- If you only read one book on the Union war effort, read this one
This is the amazing memoir by U.S. Grant, who rose from obscurity at the outbreak of the war to be the Union's brightest military light. It is slightly apologetic in tone, but much less so than it could have been, considering the degree of scrutiny Grant's command decisions had endured. Among his few regrets are the assaults upon Vicksburg and Cold Harbor.
One telling anecdote comes from his early life, when he went to buy a colt from a Mr. Ralston. Upon arrival he tells Ralston, "Papa says I may offer you twenty dollars for the colt, but if you won't take that, I am to offer twenty-two and a half, and if you won't take that, to give you twenty-five." As the child is father to the man, so is the horse trader father to the general.
- A wonderful book
The story behind publishing of the autobiography of U.S. Grant is as fascinating as the book itself. We all owe Samuel Clemens "Mark Twain" a debt of gratitude for publishing a dying Grant's memories in spite of the financial consequences for his publishing company. It is a must read for anyone interested in American History as well as the Civil War. Every page is a fascinating look into the mind of a great, yet at times troubled, true American hero.
- Well Written and Very Interesting
Personal Memoirs by US Grant is a wonderful book. It is well written and very interesting. Grant does not use this book as a tool to make himself look great, but rather it is more like a military after action report where he expalins what has taken place. What is neat is he includes his decision making process for many of the major events. My esteem for President Grant was greatly enhanced by reading this book. It is must reading for any civil war or biography lover....more info
- One of the Best Books Available on the Civil War
I have never been much of a Civil War fan, but after reading "The Killer Angels" by Shaara, a historical fiction about Gettysburg, I was interested in following up with some non-fiction about the most important event in US History. This book kept me turning the pages from end to end. Despite its bulk (some 618 pages) I simply couldn't put the book down, as Grant's matter-of-fact description of the events that surrounded him was completely engrossing.
Grant was not an extraordinary man or brilliant tactician, his soldiers did not have the same obsession with him that the South held for Lee, he simply saw the war for what it was, a campaign against a rebellion. He looked at the entire war in its entirety, from battlefront to battlefront, and he repeatedly used that to his advantage. Many times he makes reference to deploying troops to no clear end other than to occupy an enemies flank, this often as a junior with no authority over the battle as a whole. Grant was a man of action, who realized he had to take a step in order to walk a mile. He took the battle to the enemy, divised clear and necessary steps which were needed to win the war as a whole. He was a general who did not just see the war as independent sets of battles, but saw those battles as a means to ending the Civil War.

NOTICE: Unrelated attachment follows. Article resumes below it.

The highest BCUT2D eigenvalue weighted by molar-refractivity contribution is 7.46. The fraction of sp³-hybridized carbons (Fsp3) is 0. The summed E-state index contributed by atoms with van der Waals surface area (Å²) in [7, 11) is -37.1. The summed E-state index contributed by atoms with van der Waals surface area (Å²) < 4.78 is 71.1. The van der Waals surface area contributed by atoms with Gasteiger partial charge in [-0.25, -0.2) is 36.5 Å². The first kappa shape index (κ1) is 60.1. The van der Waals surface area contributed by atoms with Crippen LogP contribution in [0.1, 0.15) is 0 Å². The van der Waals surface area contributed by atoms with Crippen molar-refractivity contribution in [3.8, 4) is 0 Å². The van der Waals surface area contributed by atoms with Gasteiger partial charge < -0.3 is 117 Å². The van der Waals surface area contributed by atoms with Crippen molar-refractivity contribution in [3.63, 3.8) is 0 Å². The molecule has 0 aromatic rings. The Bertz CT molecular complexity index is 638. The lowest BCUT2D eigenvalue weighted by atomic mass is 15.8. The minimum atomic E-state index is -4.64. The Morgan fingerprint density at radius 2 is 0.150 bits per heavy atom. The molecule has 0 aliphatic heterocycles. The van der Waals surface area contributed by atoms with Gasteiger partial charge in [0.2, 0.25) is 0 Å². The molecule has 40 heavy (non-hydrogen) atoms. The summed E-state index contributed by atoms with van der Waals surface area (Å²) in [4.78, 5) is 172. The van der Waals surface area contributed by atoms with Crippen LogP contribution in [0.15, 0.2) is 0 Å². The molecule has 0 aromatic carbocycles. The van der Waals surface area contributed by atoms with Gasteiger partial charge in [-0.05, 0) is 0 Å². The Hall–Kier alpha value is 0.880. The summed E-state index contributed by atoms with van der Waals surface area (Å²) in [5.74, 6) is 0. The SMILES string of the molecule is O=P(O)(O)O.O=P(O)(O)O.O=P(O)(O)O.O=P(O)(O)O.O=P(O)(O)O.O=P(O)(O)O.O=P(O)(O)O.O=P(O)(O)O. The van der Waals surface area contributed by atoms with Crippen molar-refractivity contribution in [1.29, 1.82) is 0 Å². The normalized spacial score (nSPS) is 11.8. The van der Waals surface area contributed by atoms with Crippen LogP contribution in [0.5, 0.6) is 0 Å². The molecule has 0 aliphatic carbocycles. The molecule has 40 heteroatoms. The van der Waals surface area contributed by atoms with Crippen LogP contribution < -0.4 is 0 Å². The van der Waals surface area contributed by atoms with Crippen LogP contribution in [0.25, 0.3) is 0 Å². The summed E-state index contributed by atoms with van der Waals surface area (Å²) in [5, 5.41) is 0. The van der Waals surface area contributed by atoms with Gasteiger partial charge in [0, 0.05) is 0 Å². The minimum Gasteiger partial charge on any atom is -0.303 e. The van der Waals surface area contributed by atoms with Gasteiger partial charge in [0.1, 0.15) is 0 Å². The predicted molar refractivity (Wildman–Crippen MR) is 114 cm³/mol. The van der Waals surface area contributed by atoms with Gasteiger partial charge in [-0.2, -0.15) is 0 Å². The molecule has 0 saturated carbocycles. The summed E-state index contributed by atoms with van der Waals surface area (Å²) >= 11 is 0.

One of my favorite parts of the text was watching the scope of Grant's vision widen. Starting with his actions in the Mexican American War his vision is very limited: he sees only the immediate battle, and his descriptions focus on minutiae reflecting his low rank. His vision escalates with his rank, until the end of the book, with the surrender of Lee, he sees and describes the entire army, and battles that would have once taken chapters to described are now dismissed in single sentences.
My one disappointment with the book was that it ended with the surrender of Lee at Appomatox. I would have liked to learn more about his actions after the war, and especially learned more about his presidency. I wish that there were similar autobiographies by other presidents, and certainly feel that this one elevated my expectations of all other autobiographies!
"It is men who wait to be selected, and not those who seek, from whom we may always expect the most efficient service." - Grant (page 368)